Stocks continued higher last week, as the S&P 500 rose by 2.87 percent to 2,670.71. That was the fourth weekly gain in a row and it left the benchmark index up 6.54 percent 2019-to-date, and just 8.87 percent below the all-time high hit last September. There are a few reasons why equities have so far been able to overlook the still unresolved, and already longest in U.S. history, partial shutdown of the government. For example, there is growing optimism that some sort of accord will be reached with China that ends the trade war or at least greatly reduces tensions and results in the rollback of several tariffs. The latest evidence of this occurred on Friday when stocks jumped after officials in Beijing reportedly offered a multi-year purchasing plan that would help eliminate America’s trade imbalance with China.
Another factor behind the recent run-up in stock valuations is the corporate earnings season for the fourth quarter of 2018. Indeed, last month we noted that analysts’ predictions had perhaps become overly pessimistic and therefore created the potential for a lot of upside surprises. Although it is still early, incoming profit data for the previous quarter have generally supported that outlook. In fact, of the 11 percent of S&P 500 companies that have already reported their Q4 results, 76 percent have beat their average earnings per share estimate, according to FactSet. That is above the 5-year average and overall the S&P 500 remains on track for its 5th consecutive quarter of double-digit earnings growth. Despite these encouraging developments, there are lots of unknowns (risks) left for the market to overcome, all of which could become excuses for traders to take profits (sell) after such a sharp rebound in stock prices. Any retail investors unsure how to navigate this possibly volatile environment should consider consulting with a professional financial advisor and as always, we are here to help with any questions you may have.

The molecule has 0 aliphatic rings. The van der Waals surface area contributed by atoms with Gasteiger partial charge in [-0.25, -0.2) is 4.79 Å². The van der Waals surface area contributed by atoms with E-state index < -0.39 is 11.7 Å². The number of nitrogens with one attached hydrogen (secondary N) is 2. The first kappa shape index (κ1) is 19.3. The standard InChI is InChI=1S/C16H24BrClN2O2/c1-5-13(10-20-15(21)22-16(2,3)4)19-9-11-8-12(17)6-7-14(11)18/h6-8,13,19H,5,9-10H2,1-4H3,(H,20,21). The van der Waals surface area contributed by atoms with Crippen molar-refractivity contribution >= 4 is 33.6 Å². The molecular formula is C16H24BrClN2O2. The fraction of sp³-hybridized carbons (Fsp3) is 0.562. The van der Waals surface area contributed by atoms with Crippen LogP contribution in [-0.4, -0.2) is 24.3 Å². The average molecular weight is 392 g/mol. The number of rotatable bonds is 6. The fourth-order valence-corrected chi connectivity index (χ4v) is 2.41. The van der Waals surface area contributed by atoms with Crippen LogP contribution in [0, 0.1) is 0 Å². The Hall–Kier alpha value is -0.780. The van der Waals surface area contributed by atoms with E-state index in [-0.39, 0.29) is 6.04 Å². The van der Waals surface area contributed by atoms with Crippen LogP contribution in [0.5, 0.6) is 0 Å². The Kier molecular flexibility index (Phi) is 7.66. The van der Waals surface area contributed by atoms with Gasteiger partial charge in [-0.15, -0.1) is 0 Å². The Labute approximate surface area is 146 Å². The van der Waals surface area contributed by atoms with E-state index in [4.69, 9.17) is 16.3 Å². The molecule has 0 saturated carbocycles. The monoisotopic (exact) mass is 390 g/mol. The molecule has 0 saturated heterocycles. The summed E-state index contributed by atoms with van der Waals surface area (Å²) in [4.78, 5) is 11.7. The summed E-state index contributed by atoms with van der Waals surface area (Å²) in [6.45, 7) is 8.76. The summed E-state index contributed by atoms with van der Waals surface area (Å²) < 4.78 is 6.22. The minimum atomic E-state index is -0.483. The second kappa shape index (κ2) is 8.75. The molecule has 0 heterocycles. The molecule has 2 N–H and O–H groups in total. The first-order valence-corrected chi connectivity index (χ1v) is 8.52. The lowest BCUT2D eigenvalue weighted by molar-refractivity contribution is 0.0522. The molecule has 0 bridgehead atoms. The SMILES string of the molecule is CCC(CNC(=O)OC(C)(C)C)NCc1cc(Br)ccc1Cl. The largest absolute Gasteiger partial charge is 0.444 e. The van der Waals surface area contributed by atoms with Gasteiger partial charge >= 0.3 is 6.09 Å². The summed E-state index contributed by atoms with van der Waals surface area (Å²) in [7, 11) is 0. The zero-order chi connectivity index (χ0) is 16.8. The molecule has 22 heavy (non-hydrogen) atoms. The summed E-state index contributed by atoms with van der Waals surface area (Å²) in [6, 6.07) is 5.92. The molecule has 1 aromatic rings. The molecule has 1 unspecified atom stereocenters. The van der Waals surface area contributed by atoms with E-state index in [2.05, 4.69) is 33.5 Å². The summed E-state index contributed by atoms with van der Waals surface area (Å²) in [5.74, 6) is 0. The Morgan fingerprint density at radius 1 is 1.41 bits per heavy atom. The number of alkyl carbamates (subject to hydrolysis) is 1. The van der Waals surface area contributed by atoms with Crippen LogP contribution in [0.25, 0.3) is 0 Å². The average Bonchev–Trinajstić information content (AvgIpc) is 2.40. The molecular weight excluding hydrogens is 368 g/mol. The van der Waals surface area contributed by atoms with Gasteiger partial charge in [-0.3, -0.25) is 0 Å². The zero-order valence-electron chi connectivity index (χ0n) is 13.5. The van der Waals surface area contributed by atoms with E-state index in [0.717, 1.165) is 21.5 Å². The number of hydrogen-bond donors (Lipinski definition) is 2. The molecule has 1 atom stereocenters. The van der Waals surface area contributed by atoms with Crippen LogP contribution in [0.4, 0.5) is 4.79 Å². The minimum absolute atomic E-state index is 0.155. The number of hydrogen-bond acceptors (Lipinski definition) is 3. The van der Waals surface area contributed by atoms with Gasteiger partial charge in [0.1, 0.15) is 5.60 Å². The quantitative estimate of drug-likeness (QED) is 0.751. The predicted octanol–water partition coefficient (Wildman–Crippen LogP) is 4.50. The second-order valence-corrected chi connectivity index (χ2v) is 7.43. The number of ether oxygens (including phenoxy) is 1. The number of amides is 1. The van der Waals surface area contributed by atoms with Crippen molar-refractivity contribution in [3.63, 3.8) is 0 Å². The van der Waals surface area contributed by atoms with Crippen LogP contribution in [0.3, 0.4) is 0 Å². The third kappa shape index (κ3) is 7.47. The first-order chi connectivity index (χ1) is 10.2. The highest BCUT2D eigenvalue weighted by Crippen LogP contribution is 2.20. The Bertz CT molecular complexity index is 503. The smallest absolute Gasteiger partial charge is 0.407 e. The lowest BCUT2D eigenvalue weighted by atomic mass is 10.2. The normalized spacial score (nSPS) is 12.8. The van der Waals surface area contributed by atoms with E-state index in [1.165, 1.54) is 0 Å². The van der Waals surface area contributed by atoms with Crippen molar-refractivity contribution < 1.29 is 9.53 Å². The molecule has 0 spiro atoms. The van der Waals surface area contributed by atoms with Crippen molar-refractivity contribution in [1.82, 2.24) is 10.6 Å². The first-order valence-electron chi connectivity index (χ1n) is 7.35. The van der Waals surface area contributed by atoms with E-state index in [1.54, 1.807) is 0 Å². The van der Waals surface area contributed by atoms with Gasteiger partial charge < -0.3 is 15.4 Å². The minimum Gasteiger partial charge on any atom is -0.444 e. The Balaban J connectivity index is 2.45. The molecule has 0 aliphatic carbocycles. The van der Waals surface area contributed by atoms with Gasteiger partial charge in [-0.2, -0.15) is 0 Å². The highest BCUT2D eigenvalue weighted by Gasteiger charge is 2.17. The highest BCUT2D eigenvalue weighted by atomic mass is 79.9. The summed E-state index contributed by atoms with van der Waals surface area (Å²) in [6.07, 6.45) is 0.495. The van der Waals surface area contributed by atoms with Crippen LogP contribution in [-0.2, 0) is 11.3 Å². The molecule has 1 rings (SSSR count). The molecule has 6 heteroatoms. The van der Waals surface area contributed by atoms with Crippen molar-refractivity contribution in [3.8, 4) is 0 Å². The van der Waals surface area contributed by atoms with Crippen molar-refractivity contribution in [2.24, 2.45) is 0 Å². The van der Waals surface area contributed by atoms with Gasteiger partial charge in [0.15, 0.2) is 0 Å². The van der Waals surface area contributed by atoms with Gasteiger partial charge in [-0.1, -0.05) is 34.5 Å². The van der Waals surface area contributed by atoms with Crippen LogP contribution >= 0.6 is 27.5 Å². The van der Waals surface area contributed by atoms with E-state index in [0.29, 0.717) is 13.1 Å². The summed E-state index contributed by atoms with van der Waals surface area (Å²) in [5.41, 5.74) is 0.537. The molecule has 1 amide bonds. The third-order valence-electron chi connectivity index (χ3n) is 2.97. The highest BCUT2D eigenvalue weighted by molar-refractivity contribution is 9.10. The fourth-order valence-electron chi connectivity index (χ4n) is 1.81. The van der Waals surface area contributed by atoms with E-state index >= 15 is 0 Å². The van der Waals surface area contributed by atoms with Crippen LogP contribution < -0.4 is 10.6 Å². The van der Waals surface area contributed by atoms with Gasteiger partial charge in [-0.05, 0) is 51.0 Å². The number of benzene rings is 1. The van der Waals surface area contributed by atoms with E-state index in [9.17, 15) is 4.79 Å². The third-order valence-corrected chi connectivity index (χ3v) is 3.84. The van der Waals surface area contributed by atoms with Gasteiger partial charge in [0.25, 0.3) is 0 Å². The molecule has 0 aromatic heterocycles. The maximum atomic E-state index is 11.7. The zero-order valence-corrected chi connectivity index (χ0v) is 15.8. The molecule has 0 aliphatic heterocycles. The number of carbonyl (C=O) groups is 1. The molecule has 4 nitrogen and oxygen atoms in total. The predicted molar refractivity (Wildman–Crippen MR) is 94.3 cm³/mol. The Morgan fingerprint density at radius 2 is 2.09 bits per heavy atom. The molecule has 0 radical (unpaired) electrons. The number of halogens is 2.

To recap a few of the things we learned about the economy last week, the positives included that home purchase applications jumped, the 30-year mortgage rate held at a 9-month low, homebuilder sentiment rebounded, industrial production rose, capacity utilization increased, initial jobless claims fell, and both wholesale and trade-related inflation pressures moderated. As for the negatives, gauges of regional manufacturing activity continued to send mixed signals, and consumer confidence plunged to the worst level since the Presidential election. This holiday-shortened week the pace of economic data slows down considerably but there are still a few important reports on housing and manufacturing scheduled to be released. Several reports, though, may continue to be delayed as a result of the ongoing government shutdown.
**A more detailed snapshot of the U.S. economy can be found here.**
What To Watch:
- US Holiday: Martin Luther King Jr. Day
- Existing Home Sales 10:00 AM ET
- MBA Mortgage Applications 7:00 AM ET
- FHFA House Price Index 9:00 AM ET
- Richmond Fed Manufacturing Index 10:00 AM ET
- Jobless Claims 8:30 AM ET
- EIA Natural Gas Report 10:30 AM ET
- Kansas City Fed Manufacturing Index 11:00 AM ET
- EIA Petroleum Status Report 11:00 AM ET
Sources: Econoday, FactSet, Bloomberg, Twitter, FRBSL
Post author: Charles Couch